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Hope for some, heartbreak for others as house prices go through the roof


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https://www.theguardian.com/money/2020/sep/05/hope-and-heartbreak-as-uk-house-prices-go-through-roof

UK house prices have hit a record highsince the lifting of lockdown, after the fastest monthly growth in property values in August since 2004, fuelled by the release of pent-up demand and the government’s stamp duty cut.

Despite Britain plunging into the deepest recession in modern history in the second quarter, estate agents report a surge in interest from those with the financial security to move, and from those whose priorities have been changed by Covid-19. There are, however, winners and losers in this rapidly moving market, as Covid-19 creates a period of boom and bust.

 

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Or, just bear with me here as a thought experiment, banks ARE lending and houses ARE selling.

This would go a long way towards explaining all the house sales and mortgage approvals. :D 

Also, the entire article is critical and bearish. 

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16 minutes ago, PeanutButter said:

Or, just bear with me here as a thought experiment, banks ARE lending and houses ARE selling.

This would go a long way towards explaining all the house sales and mortgage approvals. :D 

Also, the entire article is critical and bearish. 

I think we need to wait until after the winter and see what the new normal means - post furlough ending and once the post lockdown move hysteria has died down.

Maybe the boom will reverse - or grow even more. And then the end of the stamp duty cut in March - does Rishi carry it on? Its clearly going to be tougher for first time buyers given the mortgage LTV/deposit restrictions and lower income multiples.

Edited by MARTINX9
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There is a Welsh article which is similiar themed...

https://www.walesonline.co.uk/news/wales-news/places-wales-people-moving-after-18873525

Quote

It's fair to say the housing market in Wales is back up and running with a bang.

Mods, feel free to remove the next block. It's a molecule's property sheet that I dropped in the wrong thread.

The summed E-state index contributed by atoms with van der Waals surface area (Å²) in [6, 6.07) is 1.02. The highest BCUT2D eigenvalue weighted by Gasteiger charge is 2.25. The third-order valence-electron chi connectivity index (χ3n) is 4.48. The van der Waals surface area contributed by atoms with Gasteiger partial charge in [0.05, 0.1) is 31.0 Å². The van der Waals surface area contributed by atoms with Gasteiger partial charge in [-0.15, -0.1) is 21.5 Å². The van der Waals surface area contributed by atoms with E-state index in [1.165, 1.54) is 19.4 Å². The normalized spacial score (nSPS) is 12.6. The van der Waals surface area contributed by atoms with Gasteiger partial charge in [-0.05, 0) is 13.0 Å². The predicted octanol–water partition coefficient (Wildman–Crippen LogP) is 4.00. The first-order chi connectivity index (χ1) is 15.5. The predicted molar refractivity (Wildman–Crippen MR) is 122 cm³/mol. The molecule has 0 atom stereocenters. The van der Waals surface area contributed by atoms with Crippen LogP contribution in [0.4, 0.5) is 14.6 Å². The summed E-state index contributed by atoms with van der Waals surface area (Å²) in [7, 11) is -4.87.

What I did find interesting though was a comment from somone trying to sell, ...
cymruambyth56...

There is no doubt a surge in demand, ( mainly pent up) but this talk of higher prices doesn't seem to translate into reality.

It is possible to ask a lot more for a property than it is valued at, however, it is only worth what buyers are prepared to pay for it.

I have had a house on the market for two months and potential buyers are offering well below the asking price.

This is in a good sought after area where demand is high, but only if the price is heavily discounted.

I am of the opinion that a lot of these claimed price rises are simply agents talking up the market as usual, in the knowledge that there is a downturn around the corner.

Buyers are aware of this and are trying it on with the prices.

Don't be fooled by the hype, in the real world it is totally different.

There may be some properties that are selling above their valuation, but these would be few and far between.

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10 minutes ago, moonriver said:

There is a Welsh article which is similiar themed...

https://www.walesonline.co.uk/news/wales-news/places-wales-people-moving-after-18873525

 
What I did find interesting though was a comment from somone trying to sell, ...
cymruambyth56...

There is no doubt a surge in demand, ( mainly pent up) but this talk of higher prices doesn't seem to translate into reality.

It is possible to ask a lot more for a property than it is valued at, however, it is only worth what buyers are prepared to pay for it.

I have had a house on the market for two months and potential buyers are offering well below the asking price.

This is in a good sought after area where demand is high, but only if the price is heavily discounted.

I am of the opinion that a lot of these claimed price rises are simply agents talking up the market as usual, in the knowledge that there is a downturn around the corner.

Buyers are aware of this and are trying it on with the prices.

Don't be fooled by the hype, in the real world it is totally different.

There may be some properties that are selling above their valuation, but these would be few and far between.

No stamp duty hols in Wales at the moment I believe.

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1 hour ago, PeanutButter said:

Or, just bear with me here as a thought experiment, banks ARE lending and houses ARE selling.

This would go a long way towards explaining all the house sales and mortgage approvals. :D 

Also, the entire article is critical and bearish. 

Ha. Dont talk logic. Its all a conspiracy...